# How much must deleting a spanning tree reduce edge-connectivity?

Suppose you have a 100-edge connected graph (e.g. an infrastructure network). You want to delete the edges of a spanning tree, any spanning tree you choose (e.g. to sell a connected subnetwork). What is the most edge-connectivity you can guarantee in the remaining graph?

Formally: let $r(k)$ be $$\min_{G: k \textrm{ edge-connected}} ~~ \max_{T} ~~ \textrm{edge-connectivity}(G \backslash E(T))$$ where $T$ ranges over spanning trees of $G$, then what is $r(k)$?

I feel that in general, starting from a $k$-edge-connected graph, one should be able to leave edge-connectivity $k-o(k)$. However, the only useful bound I see so far is that "Every $2t$-edge-connected graph has $t$ spanning trees" implies $r(k) \ge \lfloor k/2 \rfloor - 1$. This is far from tight with respect to the best upper bound I can prove, $r(k) \le k-3$.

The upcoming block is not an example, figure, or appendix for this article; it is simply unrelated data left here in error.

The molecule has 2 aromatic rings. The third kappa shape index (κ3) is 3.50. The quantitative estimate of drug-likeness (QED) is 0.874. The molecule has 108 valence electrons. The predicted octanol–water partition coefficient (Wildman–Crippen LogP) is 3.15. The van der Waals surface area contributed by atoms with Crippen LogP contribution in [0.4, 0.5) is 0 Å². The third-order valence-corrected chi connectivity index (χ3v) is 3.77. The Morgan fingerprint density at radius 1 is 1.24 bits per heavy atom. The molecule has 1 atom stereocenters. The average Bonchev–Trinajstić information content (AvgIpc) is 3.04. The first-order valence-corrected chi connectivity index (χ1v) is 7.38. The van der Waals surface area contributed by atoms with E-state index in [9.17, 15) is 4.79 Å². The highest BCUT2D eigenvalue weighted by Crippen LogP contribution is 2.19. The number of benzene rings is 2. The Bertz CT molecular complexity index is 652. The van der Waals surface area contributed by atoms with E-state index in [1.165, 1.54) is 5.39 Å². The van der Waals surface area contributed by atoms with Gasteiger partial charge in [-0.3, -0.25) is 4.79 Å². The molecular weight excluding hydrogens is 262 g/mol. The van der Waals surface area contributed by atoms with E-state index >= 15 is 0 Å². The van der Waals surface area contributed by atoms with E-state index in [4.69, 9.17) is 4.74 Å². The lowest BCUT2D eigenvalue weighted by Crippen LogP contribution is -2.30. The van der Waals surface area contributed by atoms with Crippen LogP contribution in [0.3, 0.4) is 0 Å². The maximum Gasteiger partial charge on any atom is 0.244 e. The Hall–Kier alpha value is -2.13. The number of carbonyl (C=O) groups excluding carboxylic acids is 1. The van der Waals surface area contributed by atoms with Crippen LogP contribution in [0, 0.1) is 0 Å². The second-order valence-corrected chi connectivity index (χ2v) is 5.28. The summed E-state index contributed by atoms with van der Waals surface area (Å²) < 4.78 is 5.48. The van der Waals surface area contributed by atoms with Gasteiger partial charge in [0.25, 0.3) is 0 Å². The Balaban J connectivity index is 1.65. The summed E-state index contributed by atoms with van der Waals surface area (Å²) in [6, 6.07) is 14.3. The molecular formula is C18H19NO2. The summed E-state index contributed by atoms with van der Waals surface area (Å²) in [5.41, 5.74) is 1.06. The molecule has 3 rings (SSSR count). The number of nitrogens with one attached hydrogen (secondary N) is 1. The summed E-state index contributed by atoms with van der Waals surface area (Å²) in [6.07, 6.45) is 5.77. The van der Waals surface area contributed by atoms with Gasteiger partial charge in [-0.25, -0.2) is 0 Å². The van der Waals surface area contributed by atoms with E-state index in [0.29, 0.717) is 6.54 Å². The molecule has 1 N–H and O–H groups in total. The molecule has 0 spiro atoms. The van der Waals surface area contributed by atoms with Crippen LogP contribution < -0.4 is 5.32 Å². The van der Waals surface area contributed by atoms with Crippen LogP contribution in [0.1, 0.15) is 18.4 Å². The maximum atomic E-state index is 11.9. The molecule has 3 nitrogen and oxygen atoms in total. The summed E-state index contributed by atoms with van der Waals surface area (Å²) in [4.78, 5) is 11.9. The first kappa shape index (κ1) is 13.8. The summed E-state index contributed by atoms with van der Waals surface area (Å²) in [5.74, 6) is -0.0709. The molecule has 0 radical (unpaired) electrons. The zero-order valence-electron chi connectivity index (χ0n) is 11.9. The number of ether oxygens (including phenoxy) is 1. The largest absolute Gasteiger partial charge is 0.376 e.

• Out of curiosity, how do you prove the upper bound r(k)≤k−3? – Tsuyoshi Ito Sep 6 '10 at 12:29
• Take a $k$-regular $k$-edge-connected graph with no Hamiltonian path. Since it is non-Hamiltonian, the spanning tree must have degree 3 at some vertex. Thus the remainder has degree at most $k-3$ at some vertex. – Dave Pritchard Sep 7 '10 at 9:29